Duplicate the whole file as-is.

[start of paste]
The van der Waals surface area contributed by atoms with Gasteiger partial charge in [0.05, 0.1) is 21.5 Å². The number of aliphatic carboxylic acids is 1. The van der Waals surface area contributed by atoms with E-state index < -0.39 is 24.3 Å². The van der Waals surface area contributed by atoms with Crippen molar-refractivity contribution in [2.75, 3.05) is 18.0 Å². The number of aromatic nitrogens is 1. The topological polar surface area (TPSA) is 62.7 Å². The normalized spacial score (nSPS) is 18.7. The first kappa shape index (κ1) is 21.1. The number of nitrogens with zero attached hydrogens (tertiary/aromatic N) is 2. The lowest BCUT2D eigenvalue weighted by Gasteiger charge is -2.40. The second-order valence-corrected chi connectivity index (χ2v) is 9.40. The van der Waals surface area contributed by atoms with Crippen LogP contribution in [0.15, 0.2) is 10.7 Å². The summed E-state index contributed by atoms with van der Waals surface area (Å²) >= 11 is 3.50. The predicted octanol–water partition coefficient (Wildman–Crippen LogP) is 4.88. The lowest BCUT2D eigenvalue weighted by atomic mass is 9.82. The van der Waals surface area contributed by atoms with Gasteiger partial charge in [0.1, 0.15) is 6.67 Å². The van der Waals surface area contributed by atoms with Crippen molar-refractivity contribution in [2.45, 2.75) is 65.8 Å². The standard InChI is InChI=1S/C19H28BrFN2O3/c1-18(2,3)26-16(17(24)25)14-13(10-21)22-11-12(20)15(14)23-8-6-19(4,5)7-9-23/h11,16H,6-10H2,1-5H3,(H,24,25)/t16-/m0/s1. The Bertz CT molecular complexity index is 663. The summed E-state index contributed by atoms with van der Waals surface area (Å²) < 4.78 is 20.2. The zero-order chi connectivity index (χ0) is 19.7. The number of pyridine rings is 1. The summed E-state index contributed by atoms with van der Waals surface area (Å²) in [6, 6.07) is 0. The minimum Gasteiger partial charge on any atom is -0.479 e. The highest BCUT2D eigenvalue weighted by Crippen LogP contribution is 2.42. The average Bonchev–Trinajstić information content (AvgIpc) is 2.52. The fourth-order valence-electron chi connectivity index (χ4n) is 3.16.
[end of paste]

The van der Waals surface area contributed by atoms with Gasteiger partial charge in [0.05, 0.1) is 21.5 Å². The number of aliphatic carboxylic acids is 1. The van der Waals surface area contributed by atoms with E-state index < -0.39 is 24.3 Å². The van der Waals surface area contributed by atoms with Crippen molar-refractivity contribution in [2.75, 3.05) is 18.0 Å². The number of aromatic nitrogens is 1. The topological polar surface area (TPSA) is 62.7 Å². The normalized spacial score (nSPS) is 18.7. The first kappa shape index (κ1) is 21.1. The number of nitrogens with zero attached hydrogens (tertiary/aromatic N) is 2. The lowest BCUT2D eigenvalue weighted by Gasteiger charge is -2.40. The second-order valence-corrected chi connectivity index (χ2v) is 9.40. The van der Waals surface area contributed by atoms with Crippen LogP contribution in [0.15, 0.2) is 10.7 Å². The summed E-state index contributed by atoms with van der Waals surface area (Å²) >= 11 is 3.50. The predicted octanol–water partition coefficient (Wildman–Crippen LogP) is 4.88. The lowest BCUT2D eigenvalue weighted by atomic mass is 9.82. The van der Waals surface area contributed by atoms with Gasteiger partial charge in [0.1, 0.15) is 6.67 Å². The van der Waals surface area contributed by atoms with Crippen molar-refractivity contribution in [2.45, 2.75) is 65.8 Å². The standard InChI is InChI=1S/C19H28BrFN2O3/c1-18(2,3)26-16(17(24)25)14-13(10-21)22-11-12(20)15(14)23-8-6-19(4,5)7-9-23/h11,16H,6-10H2,1-5H3,(H,24,25)/t16-/m0/s1. The Bertz CT molecular complexity index is 663. The summed E-state index contributed by atoms with van der Waals surface area (Å²) < 4.78 is 20.2. The zero-order chi connectivity index (χ0) is 19.7. The number of pyridine rings is 1. The summed E-state index contributed by atoms with van der Waals surface area (Å²) in [6, 6.07) is 0. The minimum Gasteiger partial charge on any atom is -0.479 e. The highest BCUT2D eigenvalue weighted by Crippen LogP contribution is 2.42. The average Bonchev–Trinajstić information content (AvgIpc) is 2.52. The fourth-order valence-electron chi connectivity index (χ4n) is 3.16.